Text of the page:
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Inequality in Southern Africa : An Assessment of the Southern African Customs Union - Country Brief : Namibia (English)

Namibia is the second most unequal country in the world, with inequality in per capita consumption about 45 percent higher than the average for upper-middle-income countries. The country has made little progress in reducing inequality in recent years. The main sources of inequality are inequality of opportunity and disparities in factor markets, with the legacy of apartheid playing a significant role and access to jobs and land being severely constrained and uneven. High spending on transfers and social services partially mitigates unequal outcomes, although social transfers can be better targeted. Moving forward, Namibia needs to: (a) improve access to quality services to promote equality of opportunities across races and disadvantaged groups; (b) enhance conditions for private job creation, including by reducing barriers to entrepreneurship and self-employment, and by enhancing access to productive assets (skills and land); and (c) continue investing in the capacity of social protection systems to respond to shocks, especially in view of the growing climate-related risks, while improving targeting of safety net programs.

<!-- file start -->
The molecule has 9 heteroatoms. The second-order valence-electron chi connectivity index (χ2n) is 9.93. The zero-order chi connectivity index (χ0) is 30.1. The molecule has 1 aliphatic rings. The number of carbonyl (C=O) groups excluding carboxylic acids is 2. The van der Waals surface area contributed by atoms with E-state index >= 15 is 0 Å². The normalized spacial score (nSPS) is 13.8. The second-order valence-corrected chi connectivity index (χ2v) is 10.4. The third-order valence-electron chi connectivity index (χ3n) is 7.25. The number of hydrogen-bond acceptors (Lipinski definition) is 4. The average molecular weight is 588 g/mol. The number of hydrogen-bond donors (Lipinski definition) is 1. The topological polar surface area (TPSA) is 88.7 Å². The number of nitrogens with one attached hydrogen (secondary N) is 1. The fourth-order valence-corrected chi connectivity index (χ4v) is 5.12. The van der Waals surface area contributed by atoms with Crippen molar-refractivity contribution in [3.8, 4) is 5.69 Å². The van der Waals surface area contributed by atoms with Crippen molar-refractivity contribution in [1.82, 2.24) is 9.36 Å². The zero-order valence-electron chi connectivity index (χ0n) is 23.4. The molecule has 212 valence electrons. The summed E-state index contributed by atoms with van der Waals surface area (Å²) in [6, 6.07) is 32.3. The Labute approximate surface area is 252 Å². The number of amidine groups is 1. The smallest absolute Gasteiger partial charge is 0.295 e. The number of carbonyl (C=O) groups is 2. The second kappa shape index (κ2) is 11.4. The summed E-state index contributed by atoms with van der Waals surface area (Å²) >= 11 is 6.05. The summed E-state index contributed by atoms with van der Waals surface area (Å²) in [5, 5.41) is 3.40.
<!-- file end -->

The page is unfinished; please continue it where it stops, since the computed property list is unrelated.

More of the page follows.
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Citation

Sulla,Victor Zikhali,Precious Cuevas,Pablo Facundo

Inequality in Southern Africa : An Assessment of the Southern African Customs Union - Country Brief : Namibia (English). Washington, D.C. : World Bank Group. http://documents.worldbank.org/curated/en/099125103072236050/P16492705247f507f083f1036e5db61367b